The wheels are in motion for a new electric GT category, the FIA has announced.
The initiative is promoted as boasting factors including state of the art technology, controlled costs, fast-charging batteries, road relevance and long-term sustainability.
“This pioneering concept embodies a unique combination of innovations unseen in motorsport to date and is intended to serve manufacturers as a platform to develop technology relevant to their high-performance road cars,” reads the announcement.
“The cars built to this set of technical regulations will compete at full-length permanent circuits and will set new standards for electric vehicles in motorsport in terms of performance and range.
“This innovative breed of cars will operate in a similar performance window to the current generation of GT3 cars but will exceed their combustion engine-powered counterparts in areas such as acceleration and qualifying pace.”
The category is billed as being “based on direct manufacturer involvement” and the first electric-powered class “not to rely on standardised batteries”.
It will take just minutes during any given mid-race pit stop for teams to be able to replenish to 60 percent of their capacity.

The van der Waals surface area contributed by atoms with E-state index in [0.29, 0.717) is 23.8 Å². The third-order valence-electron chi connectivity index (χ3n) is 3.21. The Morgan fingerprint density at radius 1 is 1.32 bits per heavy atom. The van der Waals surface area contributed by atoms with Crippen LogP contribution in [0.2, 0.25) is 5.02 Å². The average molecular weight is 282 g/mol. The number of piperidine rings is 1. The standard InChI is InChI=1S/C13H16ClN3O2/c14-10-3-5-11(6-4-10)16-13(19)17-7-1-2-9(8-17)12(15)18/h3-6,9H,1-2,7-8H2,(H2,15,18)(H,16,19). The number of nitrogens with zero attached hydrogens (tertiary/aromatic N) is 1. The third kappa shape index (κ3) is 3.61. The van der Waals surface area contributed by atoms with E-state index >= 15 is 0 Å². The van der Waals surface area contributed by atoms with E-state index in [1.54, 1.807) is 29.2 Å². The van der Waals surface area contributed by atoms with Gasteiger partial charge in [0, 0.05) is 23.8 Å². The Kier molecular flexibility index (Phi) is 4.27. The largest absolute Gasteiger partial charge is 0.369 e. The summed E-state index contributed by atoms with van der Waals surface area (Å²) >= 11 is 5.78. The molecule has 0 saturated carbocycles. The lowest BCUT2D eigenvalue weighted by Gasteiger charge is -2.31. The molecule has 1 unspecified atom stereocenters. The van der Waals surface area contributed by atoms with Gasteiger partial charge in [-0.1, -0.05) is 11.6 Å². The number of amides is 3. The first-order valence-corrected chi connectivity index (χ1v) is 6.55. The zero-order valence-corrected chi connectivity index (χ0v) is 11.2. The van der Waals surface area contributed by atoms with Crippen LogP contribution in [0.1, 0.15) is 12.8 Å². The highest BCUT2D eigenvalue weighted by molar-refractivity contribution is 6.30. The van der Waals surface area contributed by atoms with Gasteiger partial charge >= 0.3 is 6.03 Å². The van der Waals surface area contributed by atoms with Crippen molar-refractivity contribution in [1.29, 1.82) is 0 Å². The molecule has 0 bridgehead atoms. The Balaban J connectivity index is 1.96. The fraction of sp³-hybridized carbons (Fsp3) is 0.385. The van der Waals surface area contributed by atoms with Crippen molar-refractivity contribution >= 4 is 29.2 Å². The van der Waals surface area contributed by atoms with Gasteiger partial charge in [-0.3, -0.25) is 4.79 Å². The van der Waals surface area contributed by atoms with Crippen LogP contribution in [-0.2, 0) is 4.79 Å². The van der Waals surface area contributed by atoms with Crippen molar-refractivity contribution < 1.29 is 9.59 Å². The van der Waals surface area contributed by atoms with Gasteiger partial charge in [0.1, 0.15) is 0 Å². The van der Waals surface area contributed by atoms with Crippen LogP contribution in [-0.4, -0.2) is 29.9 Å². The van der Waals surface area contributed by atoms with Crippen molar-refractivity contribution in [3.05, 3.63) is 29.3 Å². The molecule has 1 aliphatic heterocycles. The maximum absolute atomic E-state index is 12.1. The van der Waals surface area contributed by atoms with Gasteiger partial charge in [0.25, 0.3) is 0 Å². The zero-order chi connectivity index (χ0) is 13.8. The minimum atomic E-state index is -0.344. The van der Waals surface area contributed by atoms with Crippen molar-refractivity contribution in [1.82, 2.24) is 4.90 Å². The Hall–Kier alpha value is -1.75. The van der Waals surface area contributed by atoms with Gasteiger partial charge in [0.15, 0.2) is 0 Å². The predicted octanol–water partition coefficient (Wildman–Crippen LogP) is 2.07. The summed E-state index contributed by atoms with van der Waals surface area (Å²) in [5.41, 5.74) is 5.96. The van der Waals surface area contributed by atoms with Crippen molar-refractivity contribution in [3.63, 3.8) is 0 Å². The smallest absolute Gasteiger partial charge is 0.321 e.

“In addition to fast charging, the category will feature several other innovations relevant from a technology transfer standpoint,” the announcement continued.
“All of the manufacturers will have the freedom of choosing their own powertrain set-ups, comprised of either two or four electric motors, with both two- and four-wheel-drive configurations allowed.
FIA president Jean Todt spoke with excitement about the project.
“The FIA's vision is to make motorsport a laboratory for sustainable mobility,” said Todt.
“The announcement of this new electric-powered GT car category is a key milestone serving this goal as it will pave the way for new battery and fast-charging technologies.
“A perfect illustration of our race-to-road approach.”
Added FIA GT Commission president Leena Gade, “The market for high-performance electric road supercars is on a constant rise, hence a platform to allow manufacturers to develop and showcase their technology was much needed.
“Creating these technical regulations has been a key project for the FIA GT Commission over the last 18 months.
“We've held regular discussions with GT manufacturers through our Technical Working Groups and there's keen interest in this new category.
“It also widens the FIA's GT portfolio, coexisting alongside with GT3 which will remain the focus of the customer racing market worldwide for the time being.”